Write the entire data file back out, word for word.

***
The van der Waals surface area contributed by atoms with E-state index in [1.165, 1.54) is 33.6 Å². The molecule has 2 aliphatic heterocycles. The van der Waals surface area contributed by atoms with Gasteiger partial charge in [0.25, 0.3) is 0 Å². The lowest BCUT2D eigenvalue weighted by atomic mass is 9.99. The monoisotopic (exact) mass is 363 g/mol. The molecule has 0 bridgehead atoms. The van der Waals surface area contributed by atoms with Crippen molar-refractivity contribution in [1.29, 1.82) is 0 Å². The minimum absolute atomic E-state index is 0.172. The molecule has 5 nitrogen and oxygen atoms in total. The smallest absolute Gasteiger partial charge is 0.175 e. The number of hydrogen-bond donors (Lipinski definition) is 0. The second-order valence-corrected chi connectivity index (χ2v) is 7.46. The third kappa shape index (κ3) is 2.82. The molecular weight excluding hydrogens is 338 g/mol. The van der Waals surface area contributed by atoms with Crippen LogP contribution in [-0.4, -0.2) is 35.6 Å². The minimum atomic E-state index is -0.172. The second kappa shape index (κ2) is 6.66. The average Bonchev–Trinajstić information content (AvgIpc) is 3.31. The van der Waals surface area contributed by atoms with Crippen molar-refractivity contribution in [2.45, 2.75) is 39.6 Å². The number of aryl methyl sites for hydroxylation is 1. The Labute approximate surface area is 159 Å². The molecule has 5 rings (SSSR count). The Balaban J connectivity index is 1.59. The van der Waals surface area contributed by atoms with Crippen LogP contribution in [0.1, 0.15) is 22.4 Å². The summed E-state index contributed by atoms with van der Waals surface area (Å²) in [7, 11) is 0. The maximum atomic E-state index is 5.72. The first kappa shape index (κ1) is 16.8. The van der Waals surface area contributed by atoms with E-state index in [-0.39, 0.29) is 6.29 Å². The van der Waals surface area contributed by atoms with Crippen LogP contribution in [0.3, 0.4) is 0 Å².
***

The van der Waals surface area contributed by atoms with E-state index in [1.165, 1.54) is 33.6 Å². The molecule has 2 aliphatic heterocycles. The van der Waals surface area contributed by atoms with Gasteiger partial charge in [0.25, 0.3) is 0 Å². The lowest BCUT2D eigenvalue weighted by atomic mass is 9.99. The monoisotopic (exact) mass is 363 g/mol. The molecule has 0 bridgehead atoms. The van der Waals surface area contributed by atoms with Crippen molar-refractivity contribution in [1.29, 1.82) is 0 Å². The minimum absolute atomic E-state index is 0.172. The molecule has 5 nitrogen and oxygen atoms in total. The smallest absolute Gasteiger partial charge is 0.175 e. The number of hydrogen-bond donors (Lipinski definition) is 0. The second-order valence-corrected chi connectivity index (χ2v) is 7.46. The third kappa shape index (κ3) is 2.82. The molecular weight excluding hydrogens is 338 g/mol. The van der Waals surface area contributed by atoms with Crippen LogP contribution in [-0.4, -0.2) is 35.6 Å². The minimum atomic E-state index is -0.172. The second kappa shape index (κ2) is 6.66. The average Bonchev–Trinajstić information content (AvgIpc) is 3.31. The van der Waals surface area contributed by atoms with Crippen molar-refractivity contribution in [2.45, 2.75) is 39.6 Å². The number of aryl methyl sites for hydroxylation is 1. The Labute approximate surface area is 159 Å². The molecule has 5 rings (SSSR count). The Balaban J connectivity index is 1.59. The van der Waals surface area contributed by atoms with Crippen LogP contribution in [0.1, 0.15) is 22.4 Å². The summed E-state index contributed by atoms with van der Waals surface area (Å²) in [7, 11) is 0. The maximum atomic E-state index is 5.72. The first kappa shape index (κ1) is 16.8. The van der Waals surface area contributed by atoms with E-state index in [-0.39, 0.29) is 6.29 Å². The van der Waals surface area contributed by atoms with Crippen LogP contribution in [0.3, 0.4) is 0 Å².